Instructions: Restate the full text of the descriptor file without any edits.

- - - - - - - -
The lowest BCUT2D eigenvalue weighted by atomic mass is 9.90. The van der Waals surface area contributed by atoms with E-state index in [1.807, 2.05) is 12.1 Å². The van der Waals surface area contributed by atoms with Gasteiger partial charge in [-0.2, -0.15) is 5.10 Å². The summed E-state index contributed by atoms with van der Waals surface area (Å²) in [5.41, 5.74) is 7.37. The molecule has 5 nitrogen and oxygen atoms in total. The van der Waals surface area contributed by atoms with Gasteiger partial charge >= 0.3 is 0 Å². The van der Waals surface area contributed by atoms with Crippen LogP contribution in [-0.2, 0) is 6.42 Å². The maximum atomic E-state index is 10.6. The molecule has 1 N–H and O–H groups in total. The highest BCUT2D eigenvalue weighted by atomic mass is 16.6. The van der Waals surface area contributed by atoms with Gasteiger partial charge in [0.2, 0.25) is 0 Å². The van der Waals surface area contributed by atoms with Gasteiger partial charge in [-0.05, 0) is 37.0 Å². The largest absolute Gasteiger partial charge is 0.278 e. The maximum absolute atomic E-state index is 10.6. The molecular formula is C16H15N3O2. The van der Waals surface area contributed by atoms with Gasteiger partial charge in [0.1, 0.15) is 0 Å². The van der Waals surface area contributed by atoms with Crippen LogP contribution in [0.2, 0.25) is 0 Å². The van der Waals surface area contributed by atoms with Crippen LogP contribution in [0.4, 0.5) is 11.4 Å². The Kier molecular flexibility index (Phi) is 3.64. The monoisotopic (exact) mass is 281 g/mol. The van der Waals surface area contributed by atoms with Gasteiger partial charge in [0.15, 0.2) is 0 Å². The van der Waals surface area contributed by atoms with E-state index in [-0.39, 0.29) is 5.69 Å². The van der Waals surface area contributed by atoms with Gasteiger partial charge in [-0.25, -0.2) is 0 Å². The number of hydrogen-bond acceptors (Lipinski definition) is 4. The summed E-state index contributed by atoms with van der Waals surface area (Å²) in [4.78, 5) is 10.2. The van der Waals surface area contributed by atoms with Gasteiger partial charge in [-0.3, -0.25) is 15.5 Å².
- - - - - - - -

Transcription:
The lowest BCUT2D eigenvalue weighted by atomic mass is 9.90. The van der Waals surface area contributed by atoms with E-state index in [1.807, 2.05) is 12.1 Å². The van der Waals surface area contributed by atoms with Gasteiger partial charge in [-0.2, -0.15) is 5.10 Å². The summed E-state index contributed by atoms with van der Waals surface area (Å²) in [5.41, 5.74) is 7.37. The molecule has 5 nitrogen and oxygen atoms in total. The van der Waals surface area contributed by atoms with Gasteiger partial charge >= 0.3 is 0 Å². The van der Waals surface area contributed by atoms with Crippen LogP contribution in [-0.2, 0) is 6.42 Å². The maximum atomic E-state index is 10.6. The molecule has 1 N–H and O–H groups in total. The highest BCUT2D eigenvalue weighted by atomic mass is 16.6. The van der Waals surface area contributed by atoms with Gasteiger partial charge in [0.2, 0.25) is 0 Å². The van der Waals surface area contributed by atoms with Gasteiger partial charge in [-0.05, 0) is 37.0 Å². The largest absolute Gasteiger partial charge is 0.278 e. The maximum absolute atomic E-state index is 10.6. The molecular formula is C16H15N3O2. The van der Waals surface area contributed by atoms with Gasteiger partial charge in [0.1, 0.15) is 0 Å². The van der Waals surface area contributed by atoms with Crippen LogP contribution in [0.2, 0.25) is 0 Å². The van der Waals surface area contributed by atoms with Crippen LogP contribution in [0.4, 0.5) is 11.4 Å². The Kier molecular flexibility index (Phi) is 3.64. The monoisotopic (exact) mass is 281 g/mol. The van der Waals surface area contributed by atoms with Gasteiger partial charge in [0.15, 0.2) is 0 Å². The van der Waals surface area contributed by atoms with E-state index in [-0.39, 0.29) is 5.69 Å². The van der Waals surface area contributed by atoms with Gasteiger partial charge in [-0.25, -0.2) is 0 Å². The number of hydrogen-bond acceptors (Lipinski definition) is 4. The summed E-state index contributed by atoms with van der Waals surface area (Å²) in [4.78, 5) is 10.2. The van der Waals surface area contributed by atoms with Gasteiger partial charge in [-0.3, -0.25) is 15.5 Å².